As I noted the other day, there is an epidemic of lazy thinking abroad in the land with too many politicians, pundits and bloggers pretty much giving the White House a free pass because of the dopey notion that everything will be better with a new president.

This attitude is astonishingly short-sighted when one considers that if the 2008 election were held tomorrow, in all likelihood the winner would be either Hillary Clinton or Rudy Giuliani. This raises the prospect that the successor to the lousiest president since forever might be as bad – or at the very least neither a break from the past nor a great improvement.

The more we learn about Giuliani, the scarier he is.

There are his ample personal shortcomings, including being an admitted adulterer, which brings up the possibility that he could become the first president to have broken the news to his wife that he was getting a divorce at a press conference.

The Family Values party is so desperate to hang onto power that dirt like this hardly makes a ripple these days, let alone Giuliani’s previous support for abortion, gay rights and strict gun control. No less righteous a personage than the Reverend Pat Robertson has welcomed Giuliani into his slimy embrace, and other right-wing Christianists of note are said to be getting ready to line up behind him, as well.

Then there are Giuliani’s claims that as America’s Mayor he made New York City safer and was a heroic leader in the wake on the 9/11 attacks on the World Trade Center.

He is absolutely correct about the former and deserves credit. But he has been a demonstrable liar about the latter, and his claims that he spent more time at Ground Zero than rescue and clean-up workers are obscene.

Then there is the company that Giuliani keeps and his predilection, like President Bush, for valuing sycophancy above all while overlooking disturbing information and inconvenient questions when they pertain to the people loyal to him.

Exhibit A in this regard is, of course, Bernard Kerik, whose legal entanglements are sure to provide background music for the Giuliani campaign for months to come despite the effort of his supporters to drown out this dirge. The only question here is whether Kerik will be able to attend a Giuliani inauguration, if there is one, or will be behind bars.

Moving right along, there is perhaps the most frightening aspect of Giuliani: A warmongering foreign policy predicated on bombing first and asking questions later that, if possible, is even scarier than the president’s. And a foreign policy team that is even too extreme for the president.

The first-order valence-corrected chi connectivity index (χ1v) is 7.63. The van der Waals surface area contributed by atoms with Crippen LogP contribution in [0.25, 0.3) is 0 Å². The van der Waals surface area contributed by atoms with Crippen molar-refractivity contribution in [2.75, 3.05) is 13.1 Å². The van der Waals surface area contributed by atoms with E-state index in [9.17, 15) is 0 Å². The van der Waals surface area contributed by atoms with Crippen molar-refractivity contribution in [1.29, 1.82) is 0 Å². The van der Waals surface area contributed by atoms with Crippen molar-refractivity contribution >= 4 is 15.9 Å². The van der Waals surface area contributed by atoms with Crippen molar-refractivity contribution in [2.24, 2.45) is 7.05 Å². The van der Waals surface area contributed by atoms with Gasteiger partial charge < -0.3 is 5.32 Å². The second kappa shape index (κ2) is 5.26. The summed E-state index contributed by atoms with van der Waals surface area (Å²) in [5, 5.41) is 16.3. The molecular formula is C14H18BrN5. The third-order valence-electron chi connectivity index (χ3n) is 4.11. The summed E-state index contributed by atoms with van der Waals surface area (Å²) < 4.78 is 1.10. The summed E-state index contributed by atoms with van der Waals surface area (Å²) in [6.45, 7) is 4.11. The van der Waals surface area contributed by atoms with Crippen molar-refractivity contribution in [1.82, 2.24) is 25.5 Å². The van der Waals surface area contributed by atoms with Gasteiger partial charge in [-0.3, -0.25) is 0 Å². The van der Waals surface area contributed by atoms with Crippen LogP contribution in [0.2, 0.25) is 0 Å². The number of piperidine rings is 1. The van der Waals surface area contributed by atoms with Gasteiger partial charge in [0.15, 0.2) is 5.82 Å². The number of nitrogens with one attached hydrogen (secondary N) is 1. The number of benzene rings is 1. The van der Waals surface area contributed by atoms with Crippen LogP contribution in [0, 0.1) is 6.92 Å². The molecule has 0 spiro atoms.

Meanwhile, the more we see Hillary Clinton in action, the scarier she is, as well.

Giuliani certainly has done his share of flip-flopping. But Clinton’s well-documented peregrinations on the Iraq war and more recently on whether illegal immigrants should have driver’s licenses cement my view that, as is typical of most politicians, she will say whatever she believes she can get away with in the service of raising campaign cash and courting voters. And what we most definitely do not need is just another political hack in the Bush postbellum.

Then there is Clinton’s obsession with secrecy. As one scribe put it regarding her relationship with the news media: “The Bush administration changed the rules, and she likes the way they look. ” The MSM, of course, is rolling over and hoping that Clinton scratches its tummy.

And while it’s not quite as ballsy as FEMA putting faux reporters in the audience at a California wildfire press conference, you have to hand it to Clinton in taking a play from the Bush-Cheney playbook and having her campaign staff plant questions with audience members and then pointing out the plants to her.

I’m not troubled by charges that Clinton overcompensates for the fact she is a woman by trying to prove that she is tough. In fact, there are no gender-related issues for me except the ones that she, Mr. Clinton and her campaign staff raise themselves, the most recent iteration of which is hints that the other Democratic candidates are picking on her because of her sex. That is silly. They’re picking on her because she’s the front-runner.

That noted, there is Clinton’s tortured relationship with another admitted adulterer — her husband — and the prospect of a White House with a First Mister who is not only enormously influential in his own right but in my view is the most adept politician of modern times. Theirs certainly would not be the first presidential marriage of convenience – and there doesn’t seem to be much question that this is a relationship without a whole lotta love.

Out on the stump, Clinton says over and over that she will reverse the policies of the Bush administration, but that would not seem to apply to some biggies like the Iraq war, torture and domestic spying. And she has been maddeningly unclear on World War III . . . er, Iran.

Clinton, in fact, has been notably vague about what policies she would reverse, repeatedly falling back on the mantra that hers is a campaign of hope – until she goes negative.

Then there is the prospect of a Giuliani-Clinton race next fall.

They certainly would bring out the worst in each other at a time when the nation already is extraordinarily polarized. It will be a mudbath if not a bloodbath, and that’s the last thing we need.